Resident Evil 7 and Why We Love Horror Video Games: A Fear Sociologist Weighs In

Could the answer be...friendship?

A still from Resident Evil Biohazard.
A still from Resident Evil Biohazard. Capcom

Not since peak Pokemon Go has there been an event in gaming as unnerving as the first hour of Resident Evil 7.

You’re playing as the super-relatable Ethan, just an average guy whose wife Mia disappeared three years ago. Now she’s back, out of the blue, telling you in a video message to come pick her up at this mansion complex down south. The beginning of the end.

Ethan finds Mia pretty quickly—but she’s changed. And not in the “I really adapted to the southern mentality” way.

What follows is just an emotionally terrible stretch of gameplay. Wifey attacks (and hacks your non-dominant hand off!), and suddenly this whole zombie hillbilly family is literally running you down—in their own home no less—trying to get you to “join the family.” You’re defenseless, in OG Resident Evil fashion, and hiding. And crying. Well, the crying was me.

Resident Evil 7: Biohazard, which was released for PS4, Microsoft Windows and Xbox One on January 24, is being heralded as a return to form for the Capcom franchise. Until now, Resident Evil 4 has been seen as the last good Resident Evil game, before the series traded in its horror survival bag for action trope mediocrity. Without a doubt, the fear—in first-person this time—has returned.

Resident Evil 7 is also the first to be playable on E3, PS4’s virtual reality platform. If you don’t want to shell out for VR just yet, you can still “get in on the fun” by watching YouTube walkthroughs with actual taglines like, “Most Terrifying Experience,” “Too Much To Handle,” “SCREAMING FOR MY LIFE” and “Girl Put That Knife Down!”

Let me set the stage of my personal gaming experience. I’m easily startled, so my boyfriend who knew this encouraged me to man the controls. So the two of us, his lovely roommate and her pint-sized dog, who absolutely should be accounted for, shut off the lights and prepared for battle.

For hours on hours with their support, I wandered my way through this house (which was seriously in need of a renovation), pausing throughout just to center myself emotionally.

Now, because I am not a seasoned video game reviewer—or player, honestly—I don’t think I can accurately go on to rate the game, though I did really enjoy it once I got my bearings (and a gun). The graphics were oppressively realistic, the music unnervingly building throughout and the journey rife with chillingly memorable moments—including a Saw-like Escape-the-Room saga that puts the one I did with my co-workers in Hell’s Kitchen last weekend to shame. The bosses aren’t even that difficult to beat, really: It’s just so intensely atmospheric and grossly well detailed that every moment feels like an absolute nightmare.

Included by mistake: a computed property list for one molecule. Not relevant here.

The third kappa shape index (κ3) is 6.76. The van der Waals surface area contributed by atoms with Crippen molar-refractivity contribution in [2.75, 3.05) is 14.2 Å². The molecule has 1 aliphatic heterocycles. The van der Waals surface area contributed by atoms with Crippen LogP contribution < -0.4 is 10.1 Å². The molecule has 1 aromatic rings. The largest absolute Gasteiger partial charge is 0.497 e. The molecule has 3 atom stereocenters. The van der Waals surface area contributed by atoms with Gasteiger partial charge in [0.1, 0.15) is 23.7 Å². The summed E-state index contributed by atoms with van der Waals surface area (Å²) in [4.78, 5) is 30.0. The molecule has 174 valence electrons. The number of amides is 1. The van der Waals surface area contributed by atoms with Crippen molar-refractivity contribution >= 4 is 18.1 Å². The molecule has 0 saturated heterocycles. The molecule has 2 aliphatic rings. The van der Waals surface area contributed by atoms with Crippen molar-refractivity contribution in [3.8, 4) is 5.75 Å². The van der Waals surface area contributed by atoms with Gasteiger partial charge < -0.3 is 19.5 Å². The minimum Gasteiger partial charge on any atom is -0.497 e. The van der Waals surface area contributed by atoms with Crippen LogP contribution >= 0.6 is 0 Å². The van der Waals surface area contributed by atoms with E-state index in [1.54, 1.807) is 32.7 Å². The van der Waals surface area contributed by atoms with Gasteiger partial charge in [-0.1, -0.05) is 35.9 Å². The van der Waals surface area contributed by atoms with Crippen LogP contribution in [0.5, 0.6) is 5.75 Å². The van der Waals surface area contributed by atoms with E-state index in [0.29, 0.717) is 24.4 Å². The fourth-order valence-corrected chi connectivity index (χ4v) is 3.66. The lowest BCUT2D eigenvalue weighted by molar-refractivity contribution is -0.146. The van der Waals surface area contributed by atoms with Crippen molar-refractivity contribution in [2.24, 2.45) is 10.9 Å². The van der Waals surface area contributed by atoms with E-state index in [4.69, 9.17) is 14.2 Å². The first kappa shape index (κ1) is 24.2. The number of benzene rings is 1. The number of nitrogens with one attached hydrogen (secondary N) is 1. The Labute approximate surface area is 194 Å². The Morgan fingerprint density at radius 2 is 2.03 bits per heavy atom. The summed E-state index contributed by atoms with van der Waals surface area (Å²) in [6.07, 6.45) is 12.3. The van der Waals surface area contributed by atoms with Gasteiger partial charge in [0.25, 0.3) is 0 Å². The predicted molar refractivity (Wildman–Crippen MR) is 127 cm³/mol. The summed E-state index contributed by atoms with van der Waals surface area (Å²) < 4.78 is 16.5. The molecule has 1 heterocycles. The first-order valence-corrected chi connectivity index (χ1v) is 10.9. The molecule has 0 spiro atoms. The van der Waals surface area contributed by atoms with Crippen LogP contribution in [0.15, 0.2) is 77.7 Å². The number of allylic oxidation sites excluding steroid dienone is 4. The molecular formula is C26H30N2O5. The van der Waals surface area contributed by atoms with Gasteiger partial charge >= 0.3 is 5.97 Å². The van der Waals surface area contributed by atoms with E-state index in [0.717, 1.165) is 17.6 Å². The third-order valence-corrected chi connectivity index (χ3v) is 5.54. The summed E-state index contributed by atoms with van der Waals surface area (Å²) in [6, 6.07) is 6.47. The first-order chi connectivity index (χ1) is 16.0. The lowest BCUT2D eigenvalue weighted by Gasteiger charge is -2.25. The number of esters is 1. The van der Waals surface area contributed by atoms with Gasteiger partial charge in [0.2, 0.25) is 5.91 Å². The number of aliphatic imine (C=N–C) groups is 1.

So in lieu of delving further into a traditional review, I’d instead like to instead delve into the psychology behind the game. If I was so afraid, why was I so drawn to keep playing? Why was I doing this? Why are we doing this?

Though “scare-apist” didn’t yield any Google results, I did pose the question to Margee Kerr, a Ph.D. and author who refers to herself as a sociologist who studies fear.

While playing a horror video game, Dr. Kerr told me, your body goes into fight or flight, which is basically like hyperspace mode but for your body.

“[When we get scared] our sympathetic nervous system is activated and our brain releases dopamine, serotonin, endorphins—so lots of different types of chemicals,” Kerr said. “It’s similar to sports, or intense competition, they basically say, ‘here we go.’ ”

According to Kerr, the reason we harness that chemical rush in a positive way instead of just losing it is that we know subconsciously we’re not in actual grave danger. She calls it (prepare for an actual term) “cognitive stress.”

“If we were really running for our life, we’re not thinking critically,” she said. “It’s really the ability to know that we’re safe while we’re doing this, we can enjoy these reactions. It feels invigorating—like we’re primal. Like we’re in that animal state again. A good scary game can hit that sweet spot where the stress is advantageous to gameplay. We hyperfocus on the game. It can be really rewarding.”

Another point Margee Kerr made is that the cognitive stress is actually heightened when experiencing fear in a group setting.

“It makes a lot of sense on an evolutionary perspective,” Kerr said. “When we’re working together on something, it does increase the overall intensity of the experience.”

I thought incredibly deeply on this, and the horror game kick I’ve been on. From the very enjoyable Rami Malek-starring Until Dawn to PT, Hideo Kojima’s Silent Hill demo that I don’t even count as a game as much as a test on the human spirit—the thing all these had in common is I played them with company! Every jump scare, every “I don’t want to go through that door” moment. Even though these are all one-player games, it did feel better to face them with others. Maybe…friendship is the answer?

“The goal-directed behavior and having a common goal—we bond closely with others when we’re in stressful situations,” Kerr said. “We feel more united with people we go through tough times with. I’ve heard from a lot of people that playing a game with someone opens them up. They do end up talking to their friends on a deeper level.”

So beating Resident Evil 7: Biohazard brings people together! That’s why, even though I was terrified throughout, I soldiered on. I was with people—and a very small dog—I trusted. Just like Escape the Room, you’re overcoming this stressful and shared obstacle. So like I did, try this game with a loved one or some friends you trust. You may be closer to each other by the end. That is, if you make it out alive. Resident Evil 7 and Why We Love Horror Video Games: A Fear Sociologist Weighs In